Have you noticed that your back, neck, or shoulders have been aching at the end of the day after working from home or have you heard from another about this being a recent problem? Unfortunately, this can be a common side effect from working at home at a computer. Below we discuss a few prevention strategies and a few tips to help if you currently are experiencing pain.
Work set up:
- Ensure that you have a proper work set up that allows for midline alignment of head, shoulders, wrists, hips, knees, and feet positioning the joints in the least amount of stress.
- Screen at eye level so that you are not looking too far down or up
- Keyboard and mouse at a level that allows for your shoulders to be relaxed, elbows to bent at 90 degrees by your side, and wrists in neutral
- Chair depth so that your knees are lower than your hips
- Proper back support so that you are sitting with a vertical spine and not a rounded back to activate muscle support.
- A standing desk can be purchased to allow for adjustable desk height and can allow for alternating between sitting and standing postures. You can also stack books to create a make shift standing desk
- Every half hour, hour, or at the very maximum every 2- 3 hours. This can include doing some of the exercises below, taking a quick walk around the house, or even walking to get a snack. Not only is taking a break good for you physically, it can be helpful mentally to clear your mind for a few minutes which can lead be better productivity.
Exercises for prevention and management:
- Pec Stretch – stand in a doorway with your arms out like a goal post and place the arms on the door frame then step through the doorway until you feel a gentle stretch along your chest
- Upper Trap stretch – side bend your head so that one ear is going down towards the shoulder. You should feel a slight stretch on the side of the neck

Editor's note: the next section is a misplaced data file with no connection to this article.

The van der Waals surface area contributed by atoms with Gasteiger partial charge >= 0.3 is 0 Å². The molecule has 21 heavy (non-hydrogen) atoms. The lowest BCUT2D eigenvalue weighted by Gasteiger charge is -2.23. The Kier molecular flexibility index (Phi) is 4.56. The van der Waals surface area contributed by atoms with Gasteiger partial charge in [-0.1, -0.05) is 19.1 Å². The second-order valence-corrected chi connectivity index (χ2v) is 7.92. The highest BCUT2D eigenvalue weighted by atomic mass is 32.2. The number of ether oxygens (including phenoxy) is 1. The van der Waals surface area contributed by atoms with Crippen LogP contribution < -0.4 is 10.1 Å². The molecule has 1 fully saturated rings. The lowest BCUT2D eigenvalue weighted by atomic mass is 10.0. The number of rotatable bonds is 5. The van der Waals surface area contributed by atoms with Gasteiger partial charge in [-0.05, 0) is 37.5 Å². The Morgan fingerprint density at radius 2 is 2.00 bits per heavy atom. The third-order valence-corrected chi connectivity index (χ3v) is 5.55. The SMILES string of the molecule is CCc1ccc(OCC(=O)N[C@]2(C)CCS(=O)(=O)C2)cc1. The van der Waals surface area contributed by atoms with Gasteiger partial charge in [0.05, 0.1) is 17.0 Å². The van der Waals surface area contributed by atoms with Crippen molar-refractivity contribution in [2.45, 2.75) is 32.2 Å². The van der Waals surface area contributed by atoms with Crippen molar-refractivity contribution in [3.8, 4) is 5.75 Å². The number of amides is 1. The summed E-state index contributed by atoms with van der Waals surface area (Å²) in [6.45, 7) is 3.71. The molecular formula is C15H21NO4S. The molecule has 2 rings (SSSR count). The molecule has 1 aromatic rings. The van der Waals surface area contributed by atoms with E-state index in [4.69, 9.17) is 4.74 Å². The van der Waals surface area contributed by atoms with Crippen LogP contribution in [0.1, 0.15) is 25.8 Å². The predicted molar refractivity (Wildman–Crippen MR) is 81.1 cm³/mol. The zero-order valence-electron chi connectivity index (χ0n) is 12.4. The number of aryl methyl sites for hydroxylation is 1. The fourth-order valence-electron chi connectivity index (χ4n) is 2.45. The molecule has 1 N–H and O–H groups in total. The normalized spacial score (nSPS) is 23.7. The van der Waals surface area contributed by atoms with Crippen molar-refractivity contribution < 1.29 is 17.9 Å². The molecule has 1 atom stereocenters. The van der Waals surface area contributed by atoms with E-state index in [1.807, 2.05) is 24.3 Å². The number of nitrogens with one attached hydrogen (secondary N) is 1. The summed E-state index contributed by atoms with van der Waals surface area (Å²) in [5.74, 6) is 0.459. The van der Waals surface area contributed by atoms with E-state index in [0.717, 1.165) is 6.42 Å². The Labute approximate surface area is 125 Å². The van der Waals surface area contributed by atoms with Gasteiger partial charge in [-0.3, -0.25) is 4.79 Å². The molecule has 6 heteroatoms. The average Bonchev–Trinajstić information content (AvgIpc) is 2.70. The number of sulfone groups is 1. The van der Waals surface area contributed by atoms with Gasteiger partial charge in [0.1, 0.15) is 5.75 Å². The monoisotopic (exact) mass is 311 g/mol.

- Levator Scapulae stretch – turn your head down to one armpit like you are going to smell it so that your chin is close to your chest. Be sure that you anchor the shoulder by keeping it relaxed and your hand pinned behind your back. You should feel a stretch on the back of the neck opposite to the armpit you are turning towards.
- Shoulder squeezes – think about a pencil between your shoulder blades and try to squeeze them together but be sure to not lift your shoulders up to your ears.
- Chair lean – *need a lower back chair for this one – cross your arms over your chest or behind your head to support your neck and then lean your mid back over the back of the chair and hold for a few seconds.
- Chin tucks – place one finger on your chin with two other fingers on your collarbones and then try to make a double chin or think about pushing your head directly back into the chair. You should feel the small muscles in your neck are working. Try to hold for 5 seconds. This should be a small motion and not a very dramatic one. If you feel like there is a lot of tension in your neck try a smaller chin tuck.
Even if you are not working from home it can be beneficial to incorporate these strategies when sitting for a prolonged period of time. Take control of your work posture and pain today!